To acquire food, brown boobies use mainly plunge-diving. This is where they rise to 10 to 12 m above the water to search for prey before angling the body in such a way that it can enter the water as smoothly as possible. This position changes throughout the dive, starting with the initial descent. At the time of the descent the wings are folded in tightly next to the body, then thrust straight out over their back (prior to entering water) until their wings are touching over the center of their back. Depending on their altitude prior to diving, they are able to submerge themselves up to 2 m deep. They have also been known to pursue prey underwater using a combination of feet and wing motions.

Along with plunge-diving, some fledglings (about 1 in 100) and some adults (1 in 500) practice kleptoparasitism, where they steal prey from other seabirds. For example, brown boobies have been observed stealing prey from great frigatebirds (Fregata minor) as they transfer food to their young. It is thought that fledgling frigatebird calls for food are what attracts boobies. (Lewis, et al., 2004; Schreiber and Norton, 2002; Yoda, et al., 2007)

  • Animal Foods
  • fish
  • mollusks

Predation

Sally lightfoot crabs (Grapsus grapsus) are the only known predators of brown booby hatchlings. While these crabs mostly forage around nesting sites picking up feathers, egg shells, dead chicks, and dry bird excrement, they will on very rare occasions prey on recently hatched chicks that have been expelled from the nest. In these cases, adult birds do nothing to protect their young from the crabs and the crabs have never been seen going into the nests after a solitary chick. Brown booby young may also be preyed on by larger seabirds and nesting colonies may be threatened by introduced predators, such as rats, cats, and pigs. (Gianuca and Vooren, 2007)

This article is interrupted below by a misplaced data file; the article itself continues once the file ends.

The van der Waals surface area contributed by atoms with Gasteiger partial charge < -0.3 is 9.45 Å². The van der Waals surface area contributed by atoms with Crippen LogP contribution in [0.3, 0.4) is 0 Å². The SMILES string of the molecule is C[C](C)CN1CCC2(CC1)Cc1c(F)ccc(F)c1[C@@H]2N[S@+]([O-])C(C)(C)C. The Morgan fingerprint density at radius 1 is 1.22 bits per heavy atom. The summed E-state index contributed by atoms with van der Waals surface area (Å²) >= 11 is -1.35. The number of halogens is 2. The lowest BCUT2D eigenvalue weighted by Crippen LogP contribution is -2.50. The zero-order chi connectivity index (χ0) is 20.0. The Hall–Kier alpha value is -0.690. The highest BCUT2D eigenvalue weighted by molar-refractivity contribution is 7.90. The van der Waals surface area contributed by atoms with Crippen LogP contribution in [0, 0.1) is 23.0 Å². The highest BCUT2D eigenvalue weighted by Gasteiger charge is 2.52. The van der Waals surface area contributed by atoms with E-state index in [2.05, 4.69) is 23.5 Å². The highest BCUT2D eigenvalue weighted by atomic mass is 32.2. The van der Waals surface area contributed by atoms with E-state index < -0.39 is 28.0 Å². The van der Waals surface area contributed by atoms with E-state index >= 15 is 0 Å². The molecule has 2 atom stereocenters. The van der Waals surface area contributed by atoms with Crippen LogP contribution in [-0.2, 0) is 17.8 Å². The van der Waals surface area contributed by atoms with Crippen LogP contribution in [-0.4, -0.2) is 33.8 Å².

Ecosystem Roles

Richardson (2006) report that the presence of seabird nesting colonies (including Sula leucogaster on islands increases the productivity of certain trees (like mangroves) more than islands without nesting colonies. Recently, this species, Sula leucogaster, has been found to be one of the many contributing factors (along with all other nesting seabird colonies) to eutrophication of the surrounding waters of the islands they inhabit. Their nutrient-rich feces causes lower species diversity and greater dominance of mostly epiphytic biota but also macro-algae and phytoplankton. The rapid growth of the epiphytes blanket the sea grass beds and eventually causes them to die from lack of sunlight. Any organism in the area that depended on the sea grass that is unable to accommodate the change will soon die after it. However, no studies have examined direct effects of eutrophication on the nesting sea birds from presumed declines in fish in the surrounding water.

Brown boobies are also host to the parasite Babesia poelea. Work and Rameyer's (1997) research pointed to the possibility that avian piroplasms may be species specific and be transmitted by argasid ticks (Carios capensis). (Richardson, 2006)

Commensal/Parasitic Species
  • argasid ticks (Babesia poelea)

Economic Importance for Humans: Positive

According to Spennemann (1999), at the turn of the 20th century brown booby feathers were in high demand from the European and American fashion industry. These feathers were used to adorn women's hats and the "take" of such feathers led to 2 million bird deaths (not all Sula leucogaster). This demand has since died down and regulations are in place to prevent over-harvesting for the fashion industry or any other products. Several countries (e.g., Japan and Madagascar) are turning to ecotourism as a source of income and have set aside several islands with very strict regulations to preserve the natural environment. Ichiki (2003) reports that the draw of ecotourism comes from tourists wanting to see animals in their natural environment. Conveniently, brown boobies nest on these protected islands (e.g., Ogasawara Islands, Japan) and its presence be another selling point for tourists with an interest in bird-watching. ("Ecotourism in Ogasawara Islands", 2003; Spennemann, 1999)